You can use a 30 degree bag, and a quilt sleeping bag or 40 degree bag for cold weather. No need to buy a winter weight bag. My 30 degree Marmot down bag (24 ounces)is topped with my 40 degree quilt (16 ounces). Total weight of both bags is 2.5 pounds. Very warm and light weight.
Use fleece sleepwear to boost the ratings. Run in place and get warmed up before climbing in your bag. This way the body heat you've generated will warm the bag up quickly.
Having plenty of calories in fat and protein will keep you going and help you sleep warm. It will take longer to cook things, so you'll want simple food with plenty of fuel. Bring nuts for bedtime and midnight snacks. Chocolate and raisins are the foods of adventurers, but if you're not sure of your digestion issues, play it safe. There's few things as aggravating as leaving a warm sleeping bag in order to dig a cat hole in snow banks or frozen turf.
I learned this the hard way. Before bed, fill the cook pot with water, which will freeze solid. Drink as much water to be hydrated, leaving a cup in the water bottle. Dump the rest. I have heard too many reports of Nalgenes busting inside sleeping bags, water hoses being open but the bladders being frozen solid to adopt any other plan. Never sleep with your water. An accident means you're sleeping gear is wet, which can be devastating.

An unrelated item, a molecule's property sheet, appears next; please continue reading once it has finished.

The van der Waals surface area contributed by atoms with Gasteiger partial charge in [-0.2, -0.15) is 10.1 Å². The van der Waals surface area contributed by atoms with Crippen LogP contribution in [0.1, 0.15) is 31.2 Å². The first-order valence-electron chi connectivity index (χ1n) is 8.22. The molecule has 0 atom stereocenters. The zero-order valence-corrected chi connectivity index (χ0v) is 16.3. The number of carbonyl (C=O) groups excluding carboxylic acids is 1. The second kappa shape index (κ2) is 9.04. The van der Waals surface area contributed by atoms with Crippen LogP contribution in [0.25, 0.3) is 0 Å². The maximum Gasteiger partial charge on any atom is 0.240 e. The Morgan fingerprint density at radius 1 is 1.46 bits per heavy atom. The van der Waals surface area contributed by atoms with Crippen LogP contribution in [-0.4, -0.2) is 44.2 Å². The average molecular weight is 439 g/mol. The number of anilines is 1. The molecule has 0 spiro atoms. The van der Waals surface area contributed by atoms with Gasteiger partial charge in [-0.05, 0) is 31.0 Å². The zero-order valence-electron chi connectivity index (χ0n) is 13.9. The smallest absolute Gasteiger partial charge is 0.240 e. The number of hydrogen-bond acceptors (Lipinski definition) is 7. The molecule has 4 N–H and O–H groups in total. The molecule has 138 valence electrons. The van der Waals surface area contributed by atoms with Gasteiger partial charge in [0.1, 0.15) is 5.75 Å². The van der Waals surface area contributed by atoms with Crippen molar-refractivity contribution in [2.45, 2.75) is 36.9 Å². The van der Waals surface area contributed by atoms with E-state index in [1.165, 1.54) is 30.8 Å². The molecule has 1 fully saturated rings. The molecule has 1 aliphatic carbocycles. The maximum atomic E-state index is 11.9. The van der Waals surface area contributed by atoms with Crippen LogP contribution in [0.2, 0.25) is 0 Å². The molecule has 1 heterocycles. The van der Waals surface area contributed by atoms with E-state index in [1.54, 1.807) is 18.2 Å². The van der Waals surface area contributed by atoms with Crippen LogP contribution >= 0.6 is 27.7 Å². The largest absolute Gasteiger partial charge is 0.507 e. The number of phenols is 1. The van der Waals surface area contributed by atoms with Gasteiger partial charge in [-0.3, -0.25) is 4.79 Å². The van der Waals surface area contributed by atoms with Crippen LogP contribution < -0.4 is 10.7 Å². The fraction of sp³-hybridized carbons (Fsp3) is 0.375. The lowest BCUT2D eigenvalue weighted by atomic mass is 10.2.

Camp near enough to a running river spring to get water within an hour of packing up.
During the night, if you wake up, shake the water bottle to keep the ice crystals small.
In the morning, you'll thaw the pot of water, drinking some, cooking with the rest.
Pack up and hike to the nearest running water, and you'll be back in business.
Hypothermia is a very real risk for backpackers. If you are hiking alone, be aware of your comfort level. Before you get exhausted, frozen, or frustrated, stop, eat, hydrate. Keep mentally alert to prevent falls and injuries. If you start shivering, take immediate action.
Bring the murphy kit as well. Tape, bandages, pain reliever, cell phone if you might get coverage.
Remember the mountains can make their own weather, and you may be hiking in snow any month of the year if you're above 8,000 feet. July is the safest month to avoid this, but not guaranteed.
Winter views are spectacular, and serene. Very few people will be crowding the trails.
There is a lot of darkness in winter, and unless you night hike, will be spending almost 14 hours inside your sleeping bag. If you can have a camp fire, bring a fire starter, and keep it far enough from the tent to prevent sparks from blowing onto the canopy.
Chose your camping locations thoughtfully. Find a sheltered spot, with morning sun if possible.
Don't forget the sunglasses and sunscreen. Glare from snow or barren rock faces can be devastating if not uncomfortable.
I always use the wrap around glasses for maximum protection.
This video shows how to use two fires in a winter camping survival situation. More information at
January 10, 2011.